The Sant'Anna School delegation left on Oct. 29 and will be in Ethiopia until Nov. 10 to forge new collaborative relationships in the African country and to consolidate programs already underway as part of the "Africa Connect" strategic project. The delegation is composed of Rector Sabina Nuti, Vice Rector Arianna Menciassi and a large group of faculty members, accompanying about 20 students representing all disciplinary fields. Sponsored at the initiative of Rector Sabina Nuti, this visit stems from the Sant'Anna School's historic partnership with projects involving health system management, agricultural genetics, law and international relations.
After a meeting with the Italian ambassador to Ethiopia, Agostino Palese, the institutional visits will continue at Addis Ababa University, the African Union and the United Nations, to delve into key challenges on the African continent. In the second part of the visit, the students will have the opportunity to engage in hands-on activities in collaboration with Addis Ababa University and nongovernmental organizations. The planned initiatives will cover the difficulties of the health care system, the development of artificial intelligence at the Ethiopian university's Institute of Technology, the "cash transfer" system (direct financial aid) in the Omo Valley, and combating child malnutrition in collaboration with an association supporting street children in Addis Ababa.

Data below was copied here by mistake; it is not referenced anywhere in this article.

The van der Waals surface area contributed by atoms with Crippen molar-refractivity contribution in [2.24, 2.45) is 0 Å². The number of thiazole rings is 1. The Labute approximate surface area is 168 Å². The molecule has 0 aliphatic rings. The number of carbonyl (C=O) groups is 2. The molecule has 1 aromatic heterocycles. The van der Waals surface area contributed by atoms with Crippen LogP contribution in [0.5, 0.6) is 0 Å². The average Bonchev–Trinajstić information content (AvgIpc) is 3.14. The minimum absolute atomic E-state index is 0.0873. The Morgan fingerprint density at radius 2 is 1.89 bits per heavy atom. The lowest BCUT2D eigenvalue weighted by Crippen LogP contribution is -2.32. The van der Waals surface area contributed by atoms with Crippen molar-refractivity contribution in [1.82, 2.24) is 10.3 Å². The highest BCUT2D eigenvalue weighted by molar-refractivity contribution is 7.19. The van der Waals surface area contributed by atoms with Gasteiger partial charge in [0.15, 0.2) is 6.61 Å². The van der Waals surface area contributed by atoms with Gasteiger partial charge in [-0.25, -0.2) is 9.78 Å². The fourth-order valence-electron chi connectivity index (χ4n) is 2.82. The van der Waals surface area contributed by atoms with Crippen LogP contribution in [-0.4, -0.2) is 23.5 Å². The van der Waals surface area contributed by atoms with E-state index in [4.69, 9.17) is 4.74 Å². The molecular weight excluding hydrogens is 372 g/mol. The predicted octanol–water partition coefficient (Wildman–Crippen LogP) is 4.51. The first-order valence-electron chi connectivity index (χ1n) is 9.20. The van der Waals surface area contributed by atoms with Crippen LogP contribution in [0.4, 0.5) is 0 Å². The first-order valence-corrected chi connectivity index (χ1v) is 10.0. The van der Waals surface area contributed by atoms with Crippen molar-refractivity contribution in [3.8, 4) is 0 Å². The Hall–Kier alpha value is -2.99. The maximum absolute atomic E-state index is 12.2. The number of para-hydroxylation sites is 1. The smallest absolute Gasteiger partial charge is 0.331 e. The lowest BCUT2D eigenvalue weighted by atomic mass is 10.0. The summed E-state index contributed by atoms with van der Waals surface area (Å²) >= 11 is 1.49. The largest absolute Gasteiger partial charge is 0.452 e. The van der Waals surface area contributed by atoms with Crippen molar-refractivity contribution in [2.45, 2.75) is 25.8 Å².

"Ethiopia is a central player in the development and stability policies of the African continent," explains Rector Sabina Nuti, "and, in many ways, it is an extremely complex country, which nevertheless has great potential for growth and paradigmatic elements of the entire continent, starting with its relationship with the globalized world and ending with ethnic conflicts, climate change, and the influence of foreign and economic powers. The visit to Ethiopia stems from the desire to take a closer look at the main challenges of the African continent through an interdisciplinary and practical approach. Hence the idea of involving for the first time faculty and students representing all the School's disciplinary areas. We will weave," Sabina Nuti concludes, "new collaborative relationships and make our experiences known based on the three fundamental pillars that distinguish us: training, research and third mission.